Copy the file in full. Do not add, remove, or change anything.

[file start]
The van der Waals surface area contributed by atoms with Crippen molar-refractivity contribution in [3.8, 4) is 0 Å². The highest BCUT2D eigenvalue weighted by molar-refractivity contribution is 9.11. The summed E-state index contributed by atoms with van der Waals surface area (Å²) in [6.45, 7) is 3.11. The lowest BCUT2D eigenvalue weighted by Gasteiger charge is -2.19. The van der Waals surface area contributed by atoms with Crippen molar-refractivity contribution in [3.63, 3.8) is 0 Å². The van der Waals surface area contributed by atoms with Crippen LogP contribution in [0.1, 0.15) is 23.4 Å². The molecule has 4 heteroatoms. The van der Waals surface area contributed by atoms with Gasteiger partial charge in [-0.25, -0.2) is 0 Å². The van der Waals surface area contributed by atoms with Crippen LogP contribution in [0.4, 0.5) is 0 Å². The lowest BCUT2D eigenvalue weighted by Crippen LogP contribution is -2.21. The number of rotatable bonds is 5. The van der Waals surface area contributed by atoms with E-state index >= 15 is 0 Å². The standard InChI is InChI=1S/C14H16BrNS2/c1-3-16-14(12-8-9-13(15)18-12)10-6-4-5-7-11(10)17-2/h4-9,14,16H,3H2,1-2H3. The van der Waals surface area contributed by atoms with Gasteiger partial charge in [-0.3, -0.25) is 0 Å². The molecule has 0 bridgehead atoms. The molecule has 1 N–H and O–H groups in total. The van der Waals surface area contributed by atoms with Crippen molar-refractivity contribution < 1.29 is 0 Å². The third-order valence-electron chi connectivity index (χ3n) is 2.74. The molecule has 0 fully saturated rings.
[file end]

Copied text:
The van der Waals surface area contributed by atoms with Crippen molar-refractivity contribution in [3.8, 4) is 0 Å². The highest BCUT2D eigenvalue weighted by molar-refractivity contribution is 9.11. The summed E-state index contributed by atoms with van der Waals surface area (Å²) in [6.45, 7) is 3.11. The lowest BCUT2D eigenvalue weighted by Gasteiger charge is -2.19. The van der Waals surface area contributed by atoms with Crippen molar-refractivity contribution in [3.63, 3.8) is 0 Å². The van der Waals surface area contributed by atoms with Crippen LogP contribution in [0.1, 0.15) is 23.4 Å². The molecule has 4 heteroatoms. The van der Waals surface area contributed by atoms with Gasteiger partial charge in [-0.25, -0.2) is 0 Å². The van der Waals surface area contributed by atoms with Crippen LogP contribution in [0.4, 0.5) is 0 Å². The lowest BCUT2D eigenvalue weighted by Crippen LogP contribution is -2.21. The number of rotatable bonds is 5. The van der Waals surface area contributed by atoms with E-state index >= 15 is 0 Å². The standard InChI is InChI=1S/C14H16BrNS2/c1-3-16-14(12-8-9-13(15)18-12)10-6-4-5-7-11(10)17-2/h4-9,14,16H,3H2,1-2H3. The van der Waals surface area contributed by atoms with Gasteiger partial charge in [-0.3, -0.25) is 0 Å². The molecule has 0 bridgehead atoms. The molecule has 1 N–H and O–H groups in total. The van der Waals surface area contributed by atoms with Crippen molar-refractivity contribution < 1.29 is 0 Å². The third-order valence-electron chi connectivity index (χ3n) is 2.74. The molecule has 0 fully saturated rings.